So actually, I slightly lied in the text in the first paragraph, by lowercasing “inaccessible” and “island”. But here’s the thing: you don’t hear capitalization in verbal speech. The uppercase letter hints would not be available to you if someone was orally communicating the term for this bird species to you (and even if you were reading this in text, maybe you would’ve thought the capitalization was probably for other emphasis than to hint that it referred to an island literally named that way). Also note that whereas realizing ‘rail’ probably did not refer to the context of trains could have happened via considering the context of the sentence in which it is used, context would very likely not have helped hint at the ‘Inaccessible Island’ issue.

I claim that ‘Inaccessible Island’ is a poor choice of name for this island. Names should be useful, distinguishing handles, and this name is not that. It was an attempt to reference the island’s inaccessibility, but it decided to do so via a term that would naturally be used anyway to describe islands, thus vastly increasing possibilities of confounding in all terms that refer to it. Calling the sort of bird a ‘rail’ is also unhelpful, but this part is not as problematic, for the reasons stated above.

This sort of naming failure in attempting to make a reference or hint at a metaphor is pervasive in computer science. When looking back at my learning process for many ideas in computer science, I find that this was a massive reason I often got stuck or was confused. People that name tools or ideas relating to computers often try to give them names that refer to parallel entities or processes outside the world of computers, and in doing so make usage of terms often extremely ambiguous.

Having been a TA for 3 semesters (and a college student for 11) has taught me that most academic software is insanely bad. Like, really, really bad. Gradescope is, among this vast wasteland of despair, not only an oasis, but a really pleasant one.

Given the baseline, I of course fear that I may just be judging Gradescope on too excessively low a bar. Am I giving it credit just for being able to have expected middle-click functionality?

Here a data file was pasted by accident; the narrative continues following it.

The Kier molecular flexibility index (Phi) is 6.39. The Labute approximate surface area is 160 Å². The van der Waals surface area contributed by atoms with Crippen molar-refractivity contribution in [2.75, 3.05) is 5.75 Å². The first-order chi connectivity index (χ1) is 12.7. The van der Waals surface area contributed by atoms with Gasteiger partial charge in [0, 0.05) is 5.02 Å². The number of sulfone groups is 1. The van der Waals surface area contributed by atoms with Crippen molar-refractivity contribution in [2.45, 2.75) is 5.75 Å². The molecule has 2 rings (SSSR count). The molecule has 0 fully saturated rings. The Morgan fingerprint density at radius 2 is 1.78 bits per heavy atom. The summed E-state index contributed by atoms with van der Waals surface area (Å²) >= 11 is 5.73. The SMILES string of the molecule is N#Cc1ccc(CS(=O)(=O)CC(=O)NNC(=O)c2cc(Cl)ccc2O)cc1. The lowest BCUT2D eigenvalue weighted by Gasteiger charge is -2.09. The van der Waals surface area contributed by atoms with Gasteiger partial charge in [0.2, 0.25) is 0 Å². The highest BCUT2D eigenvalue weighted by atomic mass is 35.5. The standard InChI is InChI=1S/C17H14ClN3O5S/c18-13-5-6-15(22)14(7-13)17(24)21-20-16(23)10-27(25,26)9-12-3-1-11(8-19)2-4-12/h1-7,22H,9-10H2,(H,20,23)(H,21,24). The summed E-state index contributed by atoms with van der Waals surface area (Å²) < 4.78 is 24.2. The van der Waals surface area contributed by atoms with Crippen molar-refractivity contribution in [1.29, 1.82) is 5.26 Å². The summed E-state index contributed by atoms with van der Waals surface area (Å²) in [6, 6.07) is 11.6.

I don’t think so. I believe that for a reasonable bar for software quality, Gradescope not only meets expectations, but exceeds them. Gradescope is actively nice to use, particularly from a staff perspective, and from what I’m used to with academic software, this is completely incredible, and deserves a treasure trove of praise.

In short: most software comes with negative surprises, realizations that it is harder to use than it looked like it was. Gradescope often comes with positive surprises, realizations that it is easier to use than expected.

Someone on the Gradescope team really understands quality user interface design. Elements of Gradescope typically do precisely what one expects them to do; they are given helpful names that well describe their functionality. Where one would want to directly click and edit text, one can in fact use such direct input. (To edit rubric items, one simply clicks on them and they become text boxes. It is not indirected via an edit button or the such. And oh hey! These text boxes support $LaTeX$!)

Common functionality comes with an assortment of hotkeys, exactly what a grader would be seeking once they have done the same actions many times in a row, and hotkeys that take the same functionality as buttons pop up upon mouse hover over the corresponding buttons. For hotkeys for rubric items, they are simply presented next to the items themselves, without hover even necessary, since as these are numbers, one would naturally want to be able to see the associated numbers at-a-glance rather than memorizing them.

A common regret of graders when grading papers by hand is realization upon certain submissions that a certain penalty or credit on the rubric is probably too harsh or too lenient, and then realizing that one would have to go through the entire stack of papers again to find the students whose grades one should adjust to meet a new standard. Does one have to do the same, but electronically, when using Gradescope? Of course not. Gradescope allows you to filter by a rubric item to see all submissions which have already been assigned that rubric item, and immediately have all the papers that should be reconsidered. If one is only changing the point value of that particular rubric item, one doesn’t even need to go through the papers; one just edits the score associated with it.

Both students and staff benefit from an easy-to-use regrade request feature, which allows for a nice communication channel with which to deal with regrades. As staff, you could have all the submissions in front of you and compare one student’s submission with others and more quickly decide what a fair thing to do is.

Gradescope is software that actually makes grading massively more efficient; there is none of what the rest of academic software does in making you wish you were still doing things the old way.

And every so often, Gradescope rolls new updates. These updates are well tested, are actually features (more useful than shiny), and play along nicely with what has been around before. Recently Gradescope rolled out a prototype of a handwriting recognizer. I’m already really happy with how many names it successfully recognized that we don’t have to manually match anymore.